By Alex Magno
The Philippine Star 

President Benigno S. Aquino III coughs during his speech. (Photo by: Linus Guardian Escandor II)

President Benigno S. Aquino III coughs during his speech. (Photo by: Linus Guardian Escandor II)

Where is Benigno Simeon Aquino III?

He was last seen hurriedly delivering his Independence Day speech in Naga. The speech was interrupted more often by Aquino’s coughing than by hecklers in the crowd. The coughing was never explained to us. The heckler, however, was arrested.

It has been more than a week now since the President of the Republic disappeared from public view. This is not the first time Aquino pulled a disappearing act. He has done that intermittently through the length of his now waning term.

This time, however, too many distressing things are happening almost simultaneously. The price of garlic quintupled. The price of rice is spiraling. In fact, all basic food items are rising across the board.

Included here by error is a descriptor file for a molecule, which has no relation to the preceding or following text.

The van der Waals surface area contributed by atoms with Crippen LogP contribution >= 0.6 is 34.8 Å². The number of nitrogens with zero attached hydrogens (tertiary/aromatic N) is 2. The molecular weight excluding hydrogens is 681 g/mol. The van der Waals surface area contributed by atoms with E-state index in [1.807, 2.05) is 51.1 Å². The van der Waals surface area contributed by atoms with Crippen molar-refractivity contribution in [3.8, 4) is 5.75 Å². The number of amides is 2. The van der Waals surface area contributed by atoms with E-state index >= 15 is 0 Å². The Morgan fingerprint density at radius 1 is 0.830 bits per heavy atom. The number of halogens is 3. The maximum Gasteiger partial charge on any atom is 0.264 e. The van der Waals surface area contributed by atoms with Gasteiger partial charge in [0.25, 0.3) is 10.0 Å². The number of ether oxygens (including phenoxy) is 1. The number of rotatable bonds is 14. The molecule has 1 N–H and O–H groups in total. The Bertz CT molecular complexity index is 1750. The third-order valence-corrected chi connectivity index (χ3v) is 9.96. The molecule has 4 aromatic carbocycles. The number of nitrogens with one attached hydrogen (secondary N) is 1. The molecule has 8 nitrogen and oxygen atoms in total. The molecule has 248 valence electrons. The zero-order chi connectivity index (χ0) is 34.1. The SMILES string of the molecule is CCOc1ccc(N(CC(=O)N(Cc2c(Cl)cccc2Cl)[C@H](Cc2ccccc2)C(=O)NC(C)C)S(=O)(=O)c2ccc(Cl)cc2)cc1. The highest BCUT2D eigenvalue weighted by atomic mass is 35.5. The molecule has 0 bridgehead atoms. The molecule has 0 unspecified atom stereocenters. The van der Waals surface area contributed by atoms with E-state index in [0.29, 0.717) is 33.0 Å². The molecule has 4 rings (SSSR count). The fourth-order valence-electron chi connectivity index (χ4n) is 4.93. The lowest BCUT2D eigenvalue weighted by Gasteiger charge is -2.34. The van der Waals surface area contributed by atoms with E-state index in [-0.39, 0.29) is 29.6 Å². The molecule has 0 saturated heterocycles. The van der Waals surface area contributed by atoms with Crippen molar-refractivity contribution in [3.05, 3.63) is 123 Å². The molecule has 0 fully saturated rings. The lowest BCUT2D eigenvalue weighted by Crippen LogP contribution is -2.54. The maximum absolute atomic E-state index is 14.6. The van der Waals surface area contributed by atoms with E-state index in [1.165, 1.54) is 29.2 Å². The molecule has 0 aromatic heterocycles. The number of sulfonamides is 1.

Fuel prices spiked earlier in the week. They will probably continue rising dramatically in the weeks to come as supply uncertainties build because of the situation in Iraq.

A spate of high profile assassinations happened, taking a toll among businessmen and local politicians. A string of robberies happened with increasing impunity. A volunteer crime-watch group called for the resignation of DILG Secretary Mar Roxas and PNP chief Alan Purisima for sheer incompetence.

The sense of a looming shortage in prime commodities is magnified by what appears to be general breakdown in peace and order. This is not a happy time for our most vulnerable citizens.

Part of the responsibilities of the Chief Executive is to reassure his people during times of distress. All of us want to hear from our leader an explanation about what is happening, when will the price spikes plateau, what is government doing to protect its citizens from the epidemic of crime and the curse of unaffordable food.

This is not the time for the President to be utterly invisible.